By guest blogger David SchoemanIn this article I will be discussing the concept of a practice novel or, as I call it, my sandbox.
The biggest mistake we, as adults, make is to let go of our willingness to play.
Sorry, but I’m too busy. The children have their needs, I’ve got my work commitments, family commitments, etc., etc., etc.
The age-old excuses.
So what do you do if you need to learn something new?
You enrol in a course, spend a thousand bucks, a week of training, get a piece of paper at the end and now you can call yourself qualified.
Yes, you are now qualified and, yes, you now have the theoretical knowledge, but sadly you still lack the practical skills. Those skills you can only get from practice, practice and more practice. Not to become an expert, but just to become proficient and comfortable with the tools of the trade. Just like a sportsman who will be training on the field everyday, honing his skills, we as writers also need to be training.
Go back to your childhood and look at how you learned as a child, watch other children and see how they learn something new. They will do the same thing again and again and again, until they get the hang of it.
As a software consultant I’ve learned over the years that to train somebody on using a new piece of software—or when teaching myself something new—I need a sandbox.
A sandbox? But that’s a child’s toy!
Yes. A place where you can play, in safety, without fear or worries. Where you can test new ideas.
So how do you create a sandbox for a writer?
The first rule for any writer is “To be a writer you need to write.” Good or bad, you need to write. This way you gain the experience and develop your imagination.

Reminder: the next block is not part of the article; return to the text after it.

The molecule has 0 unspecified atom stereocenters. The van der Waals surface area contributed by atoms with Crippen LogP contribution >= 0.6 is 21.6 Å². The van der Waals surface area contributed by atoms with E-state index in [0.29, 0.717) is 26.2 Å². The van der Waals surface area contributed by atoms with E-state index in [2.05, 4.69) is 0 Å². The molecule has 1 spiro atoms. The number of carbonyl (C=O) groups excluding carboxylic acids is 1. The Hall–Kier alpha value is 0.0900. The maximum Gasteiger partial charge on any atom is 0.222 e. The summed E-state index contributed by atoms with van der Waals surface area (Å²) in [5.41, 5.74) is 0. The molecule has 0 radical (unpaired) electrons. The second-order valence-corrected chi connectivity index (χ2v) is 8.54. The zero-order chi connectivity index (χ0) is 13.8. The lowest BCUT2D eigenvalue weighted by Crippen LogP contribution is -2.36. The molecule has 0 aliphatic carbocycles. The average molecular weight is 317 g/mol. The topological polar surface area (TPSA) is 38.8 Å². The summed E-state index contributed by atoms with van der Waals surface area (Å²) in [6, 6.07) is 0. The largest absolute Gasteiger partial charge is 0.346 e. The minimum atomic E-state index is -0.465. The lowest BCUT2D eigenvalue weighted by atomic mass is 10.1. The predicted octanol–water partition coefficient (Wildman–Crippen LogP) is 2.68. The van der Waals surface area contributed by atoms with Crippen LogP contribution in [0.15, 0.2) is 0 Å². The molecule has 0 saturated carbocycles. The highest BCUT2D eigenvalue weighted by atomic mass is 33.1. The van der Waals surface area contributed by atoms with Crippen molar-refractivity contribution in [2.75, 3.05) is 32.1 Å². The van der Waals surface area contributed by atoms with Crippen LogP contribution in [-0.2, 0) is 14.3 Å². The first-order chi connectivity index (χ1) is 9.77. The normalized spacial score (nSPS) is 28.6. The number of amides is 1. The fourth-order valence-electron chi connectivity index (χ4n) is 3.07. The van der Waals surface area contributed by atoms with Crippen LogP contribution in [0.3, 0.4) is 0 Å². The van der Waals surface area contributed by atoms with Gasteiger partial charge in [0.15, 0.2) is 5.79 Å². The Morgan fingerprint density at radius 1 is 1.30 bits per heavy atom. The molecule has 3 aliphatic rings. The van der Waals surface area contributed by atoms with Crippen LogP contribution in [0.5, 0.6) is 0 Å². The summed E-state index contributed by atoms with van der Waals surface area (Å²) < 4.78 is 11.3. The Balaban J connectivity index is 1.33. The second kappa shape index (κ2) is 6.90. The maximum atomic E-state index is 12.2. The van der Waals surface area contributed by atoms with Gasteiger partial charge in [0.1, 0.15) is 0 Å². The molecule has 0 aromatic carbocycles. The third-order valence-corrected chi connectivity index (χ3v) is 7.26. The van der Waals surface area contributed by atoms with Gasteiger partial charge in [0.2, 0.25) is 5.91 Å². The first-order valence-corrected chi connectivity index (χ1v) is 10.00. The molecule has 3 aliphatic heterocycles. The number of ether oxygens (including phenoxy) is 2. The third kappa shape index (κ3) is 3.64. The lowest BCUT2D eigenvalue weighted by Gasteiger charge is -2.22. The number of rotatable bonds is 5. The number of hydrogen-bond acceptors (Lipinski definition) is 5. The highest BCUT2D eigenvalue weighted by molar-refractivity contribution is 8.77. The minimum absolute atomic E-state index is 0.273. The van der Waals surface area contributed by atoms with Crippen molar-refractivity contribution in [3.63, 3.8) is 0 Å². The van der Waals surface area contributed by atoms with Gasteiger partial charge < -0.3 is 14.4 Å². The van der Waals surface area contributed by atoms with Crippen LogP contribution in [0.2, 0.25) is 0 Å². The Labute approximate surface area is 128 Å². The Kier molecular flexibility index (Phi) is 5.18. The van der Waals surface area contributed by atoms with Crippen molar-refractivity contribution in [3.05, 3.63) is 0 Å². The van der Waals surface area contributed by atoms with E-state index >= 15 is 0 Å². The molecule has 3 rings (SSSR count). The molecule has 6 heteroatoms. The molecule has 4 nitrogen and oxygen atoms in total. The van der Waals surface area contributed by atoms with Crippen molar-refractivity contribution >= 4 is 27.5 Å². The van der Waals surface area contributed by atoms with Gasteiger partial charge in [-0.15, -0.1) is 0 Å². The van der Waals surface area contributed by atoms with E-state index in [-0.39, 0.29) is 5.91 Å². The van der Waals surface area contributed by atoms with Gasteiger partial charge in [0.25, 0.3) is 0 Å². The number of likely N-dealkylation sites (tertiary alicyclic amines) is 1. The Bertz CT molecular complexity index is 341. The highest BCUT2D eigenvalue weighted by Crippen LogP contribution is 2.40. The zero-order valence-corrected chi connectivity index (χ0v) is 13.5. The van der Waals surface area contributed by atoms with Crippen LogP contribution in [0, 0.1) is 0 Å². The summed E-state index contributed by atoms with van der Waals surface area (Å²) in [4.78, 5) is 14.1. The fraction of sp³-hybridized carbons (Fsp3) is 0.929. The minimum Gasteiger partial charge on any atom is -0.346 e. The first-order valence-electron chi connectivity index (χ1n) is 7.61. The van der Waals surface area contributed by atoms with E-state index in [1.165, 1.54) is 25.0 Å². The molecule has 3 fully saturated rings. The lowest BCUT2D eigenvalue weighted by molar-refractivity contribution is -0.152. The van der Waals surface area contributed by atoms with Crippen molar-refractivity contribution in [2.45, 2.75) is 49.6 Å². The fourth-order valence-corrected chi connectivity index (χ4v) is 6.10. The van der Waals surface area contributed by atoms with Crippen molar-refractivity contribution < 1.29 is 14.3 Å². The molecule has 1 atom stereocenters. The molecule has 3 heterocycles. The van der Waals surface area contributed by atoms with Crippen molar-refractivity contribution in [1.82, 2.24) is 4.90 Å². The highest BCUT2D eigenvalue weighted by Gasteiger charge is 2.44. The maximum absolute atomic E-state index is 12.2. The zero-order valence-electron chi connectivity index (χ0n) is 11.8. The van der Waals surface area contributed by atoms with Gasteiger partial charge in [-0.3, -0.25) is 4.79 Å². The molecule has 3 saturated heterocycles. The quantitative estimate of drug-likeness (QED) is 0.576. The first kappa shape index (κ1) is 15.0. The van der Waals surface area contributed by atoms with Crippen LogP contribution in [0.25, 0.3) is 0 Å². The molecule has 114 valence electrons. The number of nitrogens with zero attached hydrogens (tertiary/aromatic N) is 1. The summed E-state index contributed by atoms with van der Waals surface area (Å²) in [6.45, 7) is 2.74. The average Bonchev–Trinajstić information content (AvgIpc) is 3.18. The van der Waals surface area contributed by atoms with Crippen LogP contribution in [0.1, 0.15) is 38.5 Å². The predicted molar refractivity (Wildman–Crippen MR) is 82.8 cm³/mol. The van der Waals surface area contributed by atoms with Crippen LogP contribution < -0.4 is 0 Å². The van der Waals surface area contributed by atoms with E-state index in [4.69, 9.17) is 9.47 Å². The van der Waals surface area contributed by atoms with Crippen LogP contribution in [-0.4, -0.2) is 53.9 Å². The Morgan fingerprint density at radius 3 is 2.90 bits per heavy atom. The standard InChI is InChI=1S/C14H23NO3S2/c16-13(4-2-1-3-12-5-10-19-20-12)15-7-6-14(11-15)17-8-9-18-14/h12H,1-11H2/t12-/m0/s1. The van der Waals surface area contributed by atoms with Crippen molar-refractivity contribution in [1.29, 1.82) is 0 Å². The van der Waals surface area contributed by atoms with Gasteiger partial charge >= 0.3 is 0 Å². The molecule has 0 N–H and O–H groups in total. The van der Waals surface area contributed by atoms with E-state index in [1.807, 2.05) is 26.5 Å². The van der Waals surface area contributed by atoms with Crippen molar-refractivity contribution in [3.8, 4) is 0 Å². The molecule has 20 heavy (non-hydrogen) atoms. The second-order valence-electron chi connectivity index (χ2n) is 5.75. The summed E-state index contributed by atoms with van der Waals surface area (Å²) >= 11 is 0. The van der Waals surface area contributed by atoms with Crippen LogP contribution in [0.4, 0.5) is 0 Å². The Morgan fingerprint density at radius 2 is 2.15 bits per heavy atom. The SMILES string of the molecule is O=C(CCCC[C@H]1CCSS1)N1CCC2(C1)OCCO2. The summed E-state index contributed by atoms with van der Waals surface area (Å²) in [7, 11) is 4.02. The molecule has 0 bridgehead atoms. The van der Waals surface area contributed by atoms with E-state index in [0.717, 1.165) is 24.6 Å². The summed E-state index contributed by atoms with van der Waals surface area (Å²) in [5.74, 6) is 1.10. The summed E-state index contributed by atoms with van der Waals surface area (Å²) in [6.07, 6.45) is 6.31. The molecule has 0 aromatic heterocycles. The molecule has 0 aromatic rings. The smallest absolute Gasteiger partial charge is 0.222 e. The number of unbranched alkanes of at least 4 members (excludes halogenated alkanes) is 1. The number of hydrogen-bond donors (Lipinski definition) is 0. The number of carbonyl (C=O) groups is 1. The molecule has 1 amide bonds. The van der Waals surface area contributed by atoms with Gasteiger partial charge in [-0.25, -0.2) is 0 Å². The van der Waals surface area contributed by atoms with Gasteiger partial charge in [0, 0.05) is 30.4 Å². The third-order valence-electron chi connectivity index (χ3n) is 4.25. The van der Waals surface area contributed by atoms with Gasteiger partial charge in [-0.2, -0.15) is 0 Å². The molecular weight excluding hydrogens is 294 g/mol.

So what I did was to set myself a target. I wanted to write a novel. Wow, what a sucker. Ain’t he just in for a big, bad, rude awakening. Nope, because this novel is only for me. Whether I one day decide to try to have it published is irrelevant.
My reasoning is this: In my practice novel, I can learn how to develop my characters, how to plot scenes, how to work with chapters and anything else I feel like doing. Let’s say I come across a new idea, then all I need to do is to see where it will fit into my novel and construct the main idea and characters around it.
My characters will quickly tell me whether my idea will work.
The great thing about my practice novel is the fact that I can work on it whenever I get a chance, whenever I want to get away from the misery or drudgery of real life. I can play without fear of critique or censure, without being right or wrong.
The best thing of all? It belongs to me.
So go get yourself a sandbox. Doesn’t matter what you call it, doesn’t matter what it is, just get one and play, play, play.———
David Schoeman was born in Johannesburg, Souh Africa. He married Lee in 1992 and they have three beautiful children. The Schoemans emigrated to New Zealand in 2004, where they first lived in Dunedin for seven years and later moved to Wellington. David is a software consultant by day, a closet writer by night and a small business Internet marketer on weekends.